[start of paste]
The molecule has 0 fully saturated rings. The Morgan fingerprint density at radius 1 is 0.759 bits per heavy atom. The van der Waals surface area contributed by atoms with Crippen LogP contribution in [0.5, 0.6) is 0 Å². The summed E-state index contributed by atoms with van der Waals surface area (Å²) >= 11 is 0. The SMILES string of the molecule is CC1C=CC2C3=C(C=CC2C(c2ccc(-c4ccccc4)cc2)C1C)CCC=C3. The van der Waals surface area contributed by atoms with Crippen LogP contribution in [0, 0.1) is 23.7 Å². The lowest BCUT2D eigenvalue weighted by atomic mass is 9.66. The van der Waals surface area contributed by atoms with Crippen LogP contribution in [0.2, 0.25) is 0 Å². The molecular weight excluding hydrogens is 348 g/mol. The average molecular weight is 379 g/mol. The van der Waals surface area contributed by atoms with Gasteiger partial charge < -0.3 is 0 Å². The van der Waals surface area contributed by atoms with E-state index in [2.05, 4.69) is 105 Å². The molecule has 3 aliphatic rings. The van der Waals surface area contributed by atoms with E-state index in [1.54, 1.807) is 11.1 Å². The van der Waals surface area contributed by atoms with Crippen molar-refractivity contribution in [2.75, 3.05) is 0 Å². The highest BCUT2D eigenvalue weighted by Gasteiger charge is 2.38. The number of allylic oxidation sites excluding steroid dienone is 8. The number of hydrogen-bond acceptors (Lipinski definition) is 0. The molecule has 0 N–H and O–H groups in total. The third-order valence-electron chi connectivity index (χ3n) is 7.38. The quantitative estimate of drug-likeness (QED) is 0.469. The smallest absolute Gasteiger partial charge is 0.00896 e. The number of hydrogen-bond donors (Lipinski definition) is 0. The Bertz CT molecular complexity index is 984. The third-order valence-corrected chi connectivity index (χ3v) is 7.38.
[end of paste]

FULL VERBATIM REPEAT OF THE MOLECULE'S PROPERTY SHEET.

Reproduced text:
The molecule has 0 fully saturated rings. The Morgan fingerprint density at radius 1 is 0.759 bits per heavy atom. The van der Waals surface area contributed by atoms with Crippen LogP contribution in [0.5, 0.6) is 0 Å². The summed E-state index contributed by atoms with van der Waals surface area (Å²) >= 11 is 0. The SMILES string of the molecule is CC1C=CC2C3=C(C=CC2C(c2ccc(-c4ccccc4)cc2)C1C)CCC=C3. The van der Waals surface area contributed by atoms with Crippen LogP contribution in [0, 0.1) is 23.7 Å². The lowest BCUT2D eigenvalue weighted by atomic mass is 9.66. The van der Waals surface area contributed by atoms with Crippen LogP contribution in [0.2, 0.25) is 0 Å². The molecular weight excluding hydrogens is 348 g/mol. The average molecular weight is 379 g/mol. The van der Waals surface area contributed by atoms with Gasteiger partial charge < -0.3 is 0 Å². The van der Waals surface area contributed by atoms with E-state index in [2.05, 4.69) is 105 Å². The molecule has 3 aliphatic rings. The van der Waals surface area contributed by atoms with E-state index in [1.54, 1.807) is 11.1 Å². The van der Waals surface area contributed by atoms with Crippen molar-refractivity contribution in [2.75, 3.05) is 0 Å². The highest BCUT2D eigenvalue weighted by Gasteiger charge is 2.38. The number of allylic oxidation sites excluding steroid dienone is 8. The number of hydrogen-bond acceptors (Lipinski definition) is 0. The molecule has 0 N–H and O–H groups in total. The third-order valence-electron chi connectivity index (χ3n) is 7.38. The quantitative estimate of drug-likeness (QED) is 0.469. The smallest absolute Gasteiger partial charge is 0.00896 e. The number of hydrogen-bond donors (Lipinski definition) is 0. The Bertz CT molecular complexity index is 984. The third-order valence-corrected chi connectivity index (χ3v) is 7.38.